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Greater U.S. shale gas production helps deliver a drop in U.S. carbon dioxide emissions

Americans have seen numerous benefits flow from increased production of natural gas from shale and other unconventional sources – from more jobs to greater revenue and economic activity.

But the benefits of shale gas development are not only economic – they are environmental as well, as findings from the International Energy Agency confirm. According to the IEA, greater use of natural gas instead of coal in the United States has contributed to a significant drop in overall U.S. carbon dioxide emissions.

This owes to the fact that natural gas produces up to 60 percent less carbon dioxide emissions than coal when used for electricity generation. Increased shale production has led to abundant natural gas supplies at affordable prices, which in turn have encouraged electricity generators to switch fuels. As a result, U.S. electricity generated from cleaner-burning natural gas was up about 3 percent in 2011, while electricity from coal was down 6 percent.

The IEA credits this ongoing shift as one of the factors contributing to a 1.7 percent decrease in U.S. energy-related carbon dioxide emissions last year.

This positive step for the United States is no one-time event. The trend has been building for some time. The IEA reports that since 2006, U.S. emissions have fallen by 430 million tons (7.7 percent), which it terms “the largest reduction of all countries or regions.” Compared to 2006, electricity generated by natural gas in 2011 was up close to 25 percent, while that from coal is down more than 10 percent.

Such findings are just the latest to counter claims that lifecycle emissions from shale gas production and use could be higher than those from coal. According to a recent study, the natural gas emissions estimates behind that premise – used by Robert Howarth and his colleagues at Cornell University, among others – are significantly inflated. Researchers conducting the study for America’s Natural Gas Alliance and the American Petroleum Institute analyzed data used to estimate emissions from more than 90,000 wells. They concluded that greenhouse gas emissions from natural gas production are as much as 50 percent lower than the Environmental Protection Agency estimates used by Howarth and others.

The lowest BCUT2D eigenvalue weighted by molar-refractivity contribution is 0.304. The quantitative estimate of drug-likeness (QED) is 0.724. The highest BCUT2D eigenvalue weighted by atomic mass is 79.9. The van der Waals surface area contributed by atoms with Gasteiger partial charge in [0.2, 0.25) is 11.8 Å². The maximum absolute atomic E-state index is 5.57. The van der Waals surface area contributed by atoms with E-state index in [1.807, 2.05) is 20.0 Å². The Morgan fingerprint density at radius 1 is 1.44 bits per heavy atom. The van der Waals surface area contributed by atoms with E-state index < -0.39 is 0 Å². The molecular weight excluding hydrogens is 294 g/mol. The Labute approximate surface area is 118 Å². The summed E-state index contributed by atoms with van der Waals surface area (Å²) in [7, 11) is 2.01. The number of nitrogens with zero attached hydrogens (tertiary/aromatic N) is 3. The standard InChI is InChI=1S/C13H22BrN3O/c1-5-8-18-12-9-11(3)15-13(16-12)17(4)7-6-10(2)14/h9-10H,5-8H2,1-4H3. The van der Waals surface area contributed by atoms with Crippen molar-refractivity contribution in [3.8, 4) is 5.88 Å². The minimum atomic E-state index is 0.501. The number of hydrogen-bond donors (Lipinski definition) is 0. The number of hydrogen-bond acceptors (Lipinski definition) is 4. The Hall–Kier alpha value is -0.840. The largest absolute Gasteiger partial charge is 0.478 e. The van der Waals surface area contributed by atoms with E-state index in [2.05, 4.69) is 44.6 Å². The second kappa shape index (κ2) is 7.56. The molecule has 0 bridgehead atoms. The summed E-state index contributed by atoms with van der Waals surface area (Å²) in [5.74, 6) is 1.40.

The proof of natural gas’ contribution to reducing U.S. emissions is clearly in the data. In an interview with the Financial Times, the IEA’s Fatih Birol labeled developments in the United States “a success story.”

To be sure, the IEA cites several other factors for the decline in U.S. emissions, including efficiency improvements as well as the economic downturn over the past few years. Globally, the IEA’s findings are different; worldwide carbon dioxide emissions increased more than 3 percent from 2010 to 2011, driven largely by growth in emerging economies. Such data underscore the importance of addressing global emissions growth while supplying the energy needed to fuel economic development.

But Dr. Birol and the IEA leave no doubt that the “technology making shale gas production viable” is one of the most important reasons for the United States taking the global lead in curbing emissions. The safe, responsible and innovative application of hydraulic fracturing technologies in our nation’s shale formations led to record U.S. natural gas production in 2011.

The latest ExxonMobil Outlook for Energy projects that by 2040, carbon dioxide emissions from the advanced economies of the Organization for Economic Cooperation and Development will decline 20 percent from 2010 levels. As the IEA numbers make clear, the shale gas revolution is helping the United States do its part.

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